Monthly Archives: March 2006

Prototype generation packages

Until I heard about Axure last week I didn’t know about any tools out there for creating prototypes. But in the last week, I’ve learn the names of two others. The list I’m keeping currently includes:

How did I miss all these before? Please leave a comment if you think there are others that should be added.

I have not spent much time looking at each of these. From what I have seen so far they offer high-fidelity prototypes to make sure that the sponsors/potential users understand how the application will work, look and feel.

I am very curious to see how well it generates code. The other side of the protokit benefit is that developers can also see an authentic design. Ideally, a high-fidelity prototype should look real both on the screen and under the hood. Developers should see all of the presentation assets (images and css) and exactly what mark-up their code (jsp, asp, php, etc.) should generate.

If you’ve had experience with any of these tools (or have examples online that they generated) please leave a comment below. I’m very interested to look at the output.

Ironically, these packages also automatically generate all the document debts that high-fidelity prototypes help eliminate the need for.

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Posted by on March 31, 2006 in prototyping


Freeware color-picker for Windows

For years I used an old version of Tiger Color’s application Color Impact to grab colors from the screen (like the eyedropper in Fireworks or Photoshop). But a few years ago they increased the price to $40, which IMHO is way too much to pay for a feature that should have already been included in MS Office.

Enter Color Cop, a freeware eyedropper for Windows. In the spirit of “Getting Real” (and unlike the bloated Color Impact app) it does just what you need and nothing else. Using this small, light app keeps me from firing up Fireworks when I just need to grab a hex or RGB for some pixel on my screen.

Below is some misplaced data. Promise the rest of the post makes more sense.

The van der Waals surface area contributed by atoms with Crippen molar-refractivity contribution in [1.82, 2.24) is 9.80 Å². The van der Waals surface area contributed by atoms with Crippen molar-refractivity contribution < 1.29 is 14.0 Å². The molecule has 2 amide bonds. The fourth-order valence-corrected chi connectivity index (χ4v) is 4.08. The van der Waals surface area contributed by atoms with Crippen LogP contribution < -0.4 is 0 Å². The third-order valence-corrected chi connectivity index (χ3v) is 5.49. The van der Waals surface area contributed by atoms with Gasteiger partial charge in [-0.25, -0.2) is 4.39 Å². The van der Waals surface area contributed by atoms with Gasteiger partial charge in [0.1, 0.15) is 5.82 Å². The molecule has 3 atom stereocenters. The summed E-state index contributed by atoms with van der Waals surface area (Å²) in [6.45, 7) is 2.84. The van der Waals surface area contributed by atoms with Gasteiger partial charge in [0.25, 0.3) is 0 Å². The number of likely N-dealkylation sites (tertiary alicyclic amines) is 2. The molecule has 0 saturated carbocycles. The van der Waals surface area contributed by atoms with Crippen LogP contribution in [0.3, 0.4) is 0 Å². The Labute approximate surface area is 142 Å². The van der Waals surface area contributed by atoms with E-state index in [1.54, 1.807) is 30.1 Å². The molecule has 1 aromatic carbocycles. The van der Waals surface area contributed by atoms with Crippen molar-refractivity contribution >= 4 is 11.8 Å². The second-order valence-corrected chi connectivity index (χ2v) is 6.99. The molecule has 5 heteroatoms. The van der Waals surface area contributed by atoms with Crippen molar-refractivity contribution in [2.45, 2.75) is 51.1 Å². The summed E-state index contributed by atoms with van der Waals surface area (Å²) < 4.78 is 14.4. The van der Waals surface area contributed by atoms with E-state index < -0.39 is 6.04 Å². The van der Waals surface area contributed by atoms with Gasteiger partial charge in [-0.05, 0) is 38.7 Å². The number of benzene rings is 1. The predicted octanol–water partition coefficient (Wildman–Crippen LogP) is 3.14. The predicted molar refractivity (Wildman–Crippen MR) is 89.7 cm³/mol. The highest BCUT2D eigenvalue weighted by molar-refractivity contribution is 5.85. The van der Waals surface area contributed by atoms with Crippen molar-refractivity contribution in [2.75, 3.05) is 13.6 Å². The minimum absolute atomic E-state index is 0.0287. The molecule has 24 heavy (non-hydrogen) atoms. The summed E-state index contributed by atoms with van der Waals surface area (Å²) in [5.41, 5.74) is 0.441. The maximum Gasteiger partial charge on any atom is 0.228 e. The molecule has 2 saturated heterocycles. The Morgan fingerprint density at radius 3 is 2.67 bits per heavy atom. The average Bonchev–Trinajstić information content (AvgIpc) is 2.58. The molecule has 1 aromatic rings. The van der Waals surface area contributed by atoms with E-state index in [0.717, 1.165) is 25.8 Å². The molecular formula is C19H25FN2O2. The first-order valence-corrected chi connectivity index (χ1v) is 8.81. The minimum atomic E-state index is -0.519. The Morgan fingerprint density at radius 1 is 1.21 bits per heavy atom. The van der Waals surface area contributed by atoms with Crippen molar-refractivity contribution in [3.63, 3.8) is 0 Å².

Props to Lifehacker, the source of many great tips.

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Posted by on March 28, 2006 in code


Anyone used Axure RP before?

If anyone has used Axure for prototyping, I’d be interested in hearing about your experience. I’m particularly interested in the ability to use a library of templates (like protokit) as a base.

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Posted by on March 24, 2006 in prototyping


Workflow is dead! Long-live workflow!

James Robertson and my co-worker Jeff Potts have a great discussion running on the problems with workflow in content management applications.

Workflows can be infinitely flexible when they are modeled the way work is really done. What’s needed is a model that more accurately reflects how people naturally work.

I think linear workflows are inherently flawed by design. Even in the most extreme example of linear work, a manufacturing assembly line, workers typically have the ability to stop the line and reject an item outright or request rework. But often the rework is something more complex than simply passing the item back to have it worked again.

When these kinds of exceptions occur in most workflow systems today, users create workarounds to the system to get their work done.

About 8 years ago I used a different kind of workflow engine at KMPG when Kevin Parker and I were helping creating an HR outsourcing center. We used a product called Action Workflow to handle all of the transactional items in and out of the center. Action is based on the ActionWorks Business Interaction Model which more realistically models how work is really done. Take a look at the model to see how different it is than the standard linear approach.

The Action model treats work the way it really lives, organically in a cycle of negotiations and performance. New cycles can organically recur in the parents. It’s a completely different (more effective and realistic) way to look at workflow.

I know James and Jeff were trying to keep this product-agnostic. But Action is the only example I know that’s using the cycle-approach. Everything else I know of is linear.

We need ways to systematically track the work that we do. The more accurately they model the way we do work, the less people will use workarounds, and the happier everyone will be.

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Posted by on March 24, 2006 in process